January 27, 2009
For immediate release
UC Santa Barbara’s the Gevirtz Graduate School of Education hosts the third annual UC Conference for Research in Special Education, Disabilities, and Developmental Risk (SPEDDR) on January 30-31 at the Santa Barbara Inn. This event is open to the press and students throughout the UC system. Due to space limitations, this event is not open to the general public. This year the conference will feature presentations, roundtable symposia, and posters from graduate and post-doctoral students from University of California campuses on topics such as treatment and interventions related to disability; families and disabilities; English Language Learners; teaching and learning as it relates to Special Education; cultural and linguistic differences; and policy development and implementation.
A faculty panel will discuss their current research on Friday, January 30th at 10:45 AM. Faculty panel members will include Howard Taras, MD from UC San Diego and Brett Kia-Keating, Ed.D. from UC Santa Barbara. The keynote address will be presented Saturday, January 31st at 9:30 AM.
On Friday, January 30th a Graduate Panel consisting of former UC doctoral students will discuss Autism in the Schools. Suzanne Robinson, Ph.D. completed her graduate training under Dr. Robert L. Koegel at UC Santa Barbara where she specialized in autism intervention. She is currently an assistant professor at California State University, Fullerton. Her research interests include autism intervention, positive behavior support, inclusion, teacher/paraprofessional training, and home-school collaboration. April Regester, M.A. completed her graduate training under Dr. George Singer at UC Santa Barbara where she specialized in families and disabilities. She is currently completing work on her dissertation, a long-term study on the effects of various intervention programs in a high school setting. After the completion of her dissertation, she will be starting a post-doctoral position with the Eli and Edythe L. Broad Asperger Center which is part of UCSB’s Koegel Autism Center.
A second graduate panel will convene on the topic of Autism in the Clinic and Research Setting on Saturday, January 31st at 1:00 PM. Rosy M. Fredeen, Ph.D. completed her graduate training under Dr. Robert L. Koegel at UC Santa Barbara where she specialized in autism intervention. Her research interests include early intervention, early communication development, and initiations. She currently holds a research position at UCSB and is the Head of Clinical Training at the UCSB Koegel Autism Center. Amanda C. Gulsrud, Ph.D. completed her graduate training under Dr. Connie Kasari at UC Los Angeles. She is currently a post-doctoral Fellow at UCLA and has published research on autism in scientific journals including American Journal on Mental Retardation, Autism, and Clinical Neuropsychiatry.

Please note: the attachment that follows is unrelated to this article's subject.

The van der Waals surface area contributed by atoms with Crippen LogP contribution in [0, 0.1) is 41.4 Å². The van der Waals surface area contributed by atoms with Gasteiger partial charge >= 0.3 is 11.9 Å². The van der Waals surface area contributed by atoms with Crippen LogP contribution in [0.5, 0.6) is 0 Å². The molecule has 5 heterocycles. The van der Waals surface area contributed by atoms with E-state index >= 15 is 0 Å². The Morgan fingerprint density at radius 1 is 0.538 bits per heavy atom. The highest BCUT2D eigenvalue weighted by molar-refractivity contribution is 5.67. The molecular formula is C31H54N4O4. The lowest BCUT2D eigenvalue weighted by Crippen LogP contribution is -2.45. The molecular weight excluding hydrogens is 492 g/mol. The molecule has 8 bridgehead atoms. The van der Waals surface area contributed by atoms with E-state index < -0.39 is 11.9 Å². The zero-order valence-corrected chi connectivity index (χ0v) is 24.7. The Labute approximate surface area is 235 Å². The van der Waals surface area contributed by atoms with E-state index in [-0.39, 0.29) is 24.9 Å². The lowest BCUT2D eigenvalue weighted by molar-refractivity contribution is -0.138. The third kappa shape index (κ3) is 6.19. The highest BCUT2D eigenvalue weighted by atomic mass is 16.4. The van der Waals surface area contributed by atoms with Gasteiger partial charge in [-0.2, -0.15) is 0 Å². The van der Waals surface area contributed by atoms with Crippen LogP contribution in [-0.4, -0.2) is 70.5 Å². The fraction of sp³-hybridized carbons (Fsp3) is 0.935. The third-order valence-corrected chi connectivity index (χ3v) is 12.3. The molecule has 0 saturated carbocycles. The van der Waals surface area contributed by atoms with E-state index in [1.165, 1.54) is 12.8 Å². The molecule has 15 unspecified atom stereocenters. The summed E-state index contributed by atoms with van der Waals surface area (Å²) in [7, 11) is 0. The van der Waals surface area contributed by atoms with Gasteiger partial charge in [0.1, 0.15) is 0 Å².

“The Doctoral Advisory Council believes that UC SPEDDR is an exciting and innovative collaborative opportunity to bring doctoral students across the UC system together in order to share and expand upon one another’s work,” state Co-Council Chair Vicki Benson Griffo and Jill Locke. “We are pleased to announce the upcoming conference for doctoral and post-doctoral students interested in SPEDDR related topics. We hope that SPEDDR continues to thrive as an ongoing means for doctoral students to express and expand on their knowledge about learning and instruction.”
This annual conference is organized by the faculty and doctoral student committees of the proposed University of California Center for Research in Special Education, Disabilities and Developmental Risk (UC SPEDDR). Faculty and student representatives from these committees are drawn from campuses across the University of California system including UC Berkeley, UC Davis, UC Irvine, UC Los Angeles, UC San Diego, UC Santa Barbara, and UC Riverside. The Center is being developed as a Multi-Campus research unit that aims to unify and solidify UC resources. The primary aims of the Center are to enhance the University of California’s ability to attract from a national pool of talented students, win large extramural grants, improve national visibility of UC efforts, and enhance the doctoral preparation of the next generation of research, teacher education, and other related public service doctorates.
[UC SPEDDR doctoral student advisory co-council chairs Vicki Benson Griffo and Jill Locke are available for interviews; contact George Yatchisin at 805 893 5789]
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